Buffalo shootings indicate
escalating racial violence in the US

Byadmin

Dated

May 22, 2022

Buffalo shootings indicate

Shahmeer Kazi comments on a dangerous escalation

Buffalo shootings indicate racial violence in the western world takes place with sickening regularity and it is not specific to a country or region. The underlying motive of such heartless incidents is white supremacy that is fast becoming a xenophobia that is badly damaging racial harmony in the developed world. The western world that once took pride in its ability to accommodate people of any colour or creed is now facing a serious backlash as racial relationships have gone from bad to worse. Quite obviously many analysts attribute this tendency to be the outcome of 9/11 but this may not be the whole story as racial discomfort was always found to be lurking behind the apparently calm social matrix. The reaction to 9/11 has substantially contributed to the aggravation of race relations in America as is evident by the mass shooting of blacks in Buffalo in which ten people lost their lives.
The problematic aspect of the incident is that the motivation of the killer was very clear and his convoluted mindset was well-known in his circles. Typically, the killer is reported to be a radicalised, lone white young man filled with racial hatred fueled by extremist theory widely available on the internet and such material is causing widespread problems. The suspect killer Payton Gendron went berserk and opened fire on a predominantly Black community in Buffalo, New York, heavily armed and determined to kill as many people as he could. The 18-year old individual had etched a racial insult onto the barrel of his assault rifle before he live streamed himself gunning down grocery shoppers, supermarket staff and a security guard.

It is also reported that Gendron had posted a lengthy manifesto on social media in which he emphasised white replacement theory and justified is action in the light of his beliefs. The issue is that the racially motivated hate crime cannot be justified in any context and though a large number of Americans were quick to condemn it but simply condemning it cannot solve the problem. This aspect becomes more worrying as racial hatred has gone worse over the recent years and there is a consensus that this sentiment is largely cultivated in the cauldron of the darkest reaches of the internet and eagerly seized upon by those all too willing to convert the skewed ideology into violence. In this context the American authorities have reported a record escalation in racially motivated violence adding that the last decade had witnessed consistent racial attacks on Black and Asian Americans.
It is mentioned that the parallels of Buffalo are significant not only to the August 2019 murder of 21 people in Texas but also to countless other shootings involving a radicalised, solitary attacker. Earlier an attack on a Black community church by a self-confessed white supremacist in South Carolina left nine dead. In Pittsburgh a white man shouted “All Jews must die” as he burst into the Tree of Life synagogue and shot dead 11 worshippers and wounded six others. Police later found anti-Semitic social media posts from the killer. A similar shooting occurred at a synagogue in San Diego, California, when one person died and several others were wounded by a 19-year-old who also posted messages of racial hatred to imageboard website 8chan. It was reported that the San Diego killer claimed he was motivated by attacks on two mosques in Christchurch, New Zealand in which a white supremacist murdered 51 Muslims.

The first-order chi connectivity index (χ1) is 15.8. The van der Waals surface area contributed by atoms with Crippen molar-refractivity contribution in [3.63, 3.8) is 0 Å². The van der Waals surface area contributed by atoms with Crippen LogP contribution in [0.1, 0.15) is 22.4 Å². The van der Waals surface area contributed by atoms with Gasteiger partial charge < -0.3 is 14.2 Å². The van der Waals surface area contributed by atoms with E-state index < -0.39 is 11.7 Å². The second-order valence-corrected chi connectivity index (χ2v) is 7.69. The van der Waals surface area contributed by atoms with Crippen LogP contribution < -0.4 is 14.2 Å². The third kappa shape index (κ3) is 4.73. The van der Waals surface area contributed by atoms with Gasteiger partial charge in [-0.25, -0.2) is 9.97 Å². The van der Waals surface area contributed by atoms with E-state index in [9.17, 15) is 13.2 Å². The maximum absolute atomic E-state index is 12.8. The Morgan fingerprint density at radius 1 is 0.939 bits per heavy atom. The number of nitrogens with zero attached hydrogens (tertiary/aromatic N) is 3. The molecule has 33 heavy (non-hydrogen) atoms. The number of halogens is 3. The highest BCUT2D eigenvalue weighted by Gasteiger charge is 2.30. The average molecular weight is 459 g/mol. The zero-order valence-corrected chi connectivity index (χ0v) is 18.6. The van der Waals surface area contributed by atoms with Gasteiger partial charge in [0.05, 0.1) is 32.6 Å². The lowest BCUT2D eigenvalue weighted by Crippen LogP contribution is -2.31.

The killer of Buffalo made disturbing statements describing his motive and state of mind following his arrest and it was pointed out that he was studying previous hate attacks and shootings. He surrendered to police and showed absolutely no remorse for his vicious attack as he pleaded not guilty in the court. This particular shooting is rated to be the deadliest mass shooting this year adding to at least 198 mass shootings so far in 2022. Investigators are reviewing a 180-page so-called manifesto posted online in connection with the shooting. The author of the document, who claims to be Payton Gendron, confesses to the attack and describes himself as a fascist, a White supremacist and an anti-Semite. The author of this document writes about his perceptions of the dwindling size of the White population and claims White people are being replaced by non-Whites in a White genocide. The suspected gunman had previously been on the radar of police and it was reported that he made a generalised threat in June 2021 and was brought in for a mental health evaluation but was released after a day and a half. In his hometown, the suspect worked at the local market for about four months and left about three months ago with the owner of the store describing him as very quiet while a neighbour also mentioned that it was difficult to get more than a word or two from him. TW

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Shahmir Kazi works in the private sector with interest in socio-political affairs

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